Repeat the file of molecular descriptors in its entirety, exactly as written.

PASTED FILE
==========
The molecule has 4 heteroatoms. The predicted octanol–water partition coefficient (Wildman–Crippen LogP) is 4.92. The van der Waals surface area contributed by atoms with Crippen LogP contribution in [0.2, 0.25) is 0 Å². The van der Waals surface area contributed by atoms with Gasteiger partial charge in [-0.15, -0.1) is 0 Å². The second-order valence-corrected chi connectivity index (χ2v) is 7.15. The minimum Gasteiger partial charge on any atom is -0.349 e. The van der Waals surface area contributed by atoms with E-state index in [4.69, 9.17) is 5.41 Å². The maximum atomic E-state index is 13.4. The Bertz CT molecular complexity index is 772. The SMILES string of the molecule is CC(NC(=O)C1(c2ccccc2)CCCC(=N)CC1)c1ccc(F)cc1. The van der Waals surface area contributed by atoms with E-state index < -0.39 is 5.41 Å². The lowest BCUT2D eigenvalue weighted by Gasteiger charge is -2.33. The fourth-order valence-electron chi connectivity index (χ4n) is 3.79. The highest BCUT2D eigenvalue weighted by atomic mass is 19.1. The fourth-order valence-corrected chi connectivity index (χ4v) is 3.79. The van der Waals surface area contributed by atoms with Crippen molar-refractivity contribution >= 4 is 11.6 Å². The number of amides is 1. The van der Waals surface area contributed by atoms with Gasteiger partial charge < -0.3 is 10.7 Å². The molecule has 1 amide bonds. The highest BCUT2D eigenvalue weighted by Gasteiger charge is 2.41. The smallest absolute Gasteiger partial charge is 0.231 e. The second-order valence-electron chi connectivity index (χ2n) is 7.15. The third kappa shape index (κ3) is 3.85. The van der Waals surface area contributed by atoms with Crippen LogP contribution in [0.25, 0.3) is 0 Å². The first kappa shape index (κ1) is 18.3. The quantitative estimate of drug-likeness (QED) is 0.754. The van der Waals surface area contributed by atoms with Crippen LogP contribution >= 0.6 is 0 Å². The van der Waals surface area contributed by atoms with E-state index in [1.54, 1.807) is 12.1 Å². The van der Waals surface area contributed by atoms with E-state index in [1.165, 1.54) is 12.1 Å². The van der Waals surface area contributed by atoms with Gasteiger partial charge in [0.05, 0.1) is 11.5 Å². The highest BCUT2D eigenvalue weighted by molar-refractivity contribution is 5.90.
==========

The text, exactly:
The molecule has 4 heteroatoms. The predicted octanol–water partition coefficient (Wildman–Crippen LogP) is 4.92. The van der Waals surface area contributed by atoms with Crippen LogP contribution in [0.2, 0.25) is 0 Å². The van der Waals surface area contributed by atoms with Gasteiger partial charge in [-0.15, -0.1) is 0 Å². The second-order valence-corrected chi connectivity index (χ2v) is 7.15. The minimum Gasteiger partial charge on any atom is -0.349 e. The van der Waals surface area contributed by atoms with E-state index in [4.69, 9.17) is 5.41 Å². The maximum atomic E-state index is 13.4. The Bertz CT molecular complexity index is 772. The SMILES string of the molecule is CC(NC(=O)C1(c2ccccc2)CCCC(=N)CC1)c1ccc(F)cc1. The van der Waals surface area contributed by atoms with E-state index < -0.39 is 5.41 Å². The lowest BCUT2D eigenvalue weighted by Gasteiger charge is -2.33. The fourth-order valence-electron chi connectivity index (χ4n) is 3.79. The highest BCUT2D eigenvalue weighted by atomic mass is 19.1. The fourth-order valence-corrected chi connectivity index (χ4v) is 3.79. The van der Waals surface area contributed by atoms with Crippen molar-refractivity contribution >= 4 is 11.6 Å². The number of amides is 1. The van der Waals surface area contributed by atoms with Gasteiger partial charge < -0.3 is 10.7 Å². The molecule has 1 amide bonds. The highest BCUT2D eigenvalue weighted by Gasteiger charge is 2.41. The smallest absolute Gasteiger partial charge is 0.231 e. The second-order valence-electron chi connectivity index (χ2n) is 7.15. The third kappa shape index (κ3) is 3.85. The van der Waals surface area contributed by atoms with Crippen LogP contribution in [0.25, 0.3) is 0 Å². The first kappa shape index (κ1) is 18.3. The quantitative estimate of drug-likeness (QED) is 0.754. The van der Waals surface area contributed by atoms with Crippen LogP contribution >= 0.6 is 0 Å². The van der Waals surface area contributed by atoms with E-state index in [1.54, 1.807) is 12.1 Å². The van der Waals surface area contributed by atoms with E-state index in [1.165, 1.54) is 12.1 Å². The van der Waals surface area contributed by atoms with Gasteiger partial charge in [0.05, 0.1) is 11.5 Å². The highest BCUT2D eigenvalue weighted by molar-refractivity contribution is 5.90.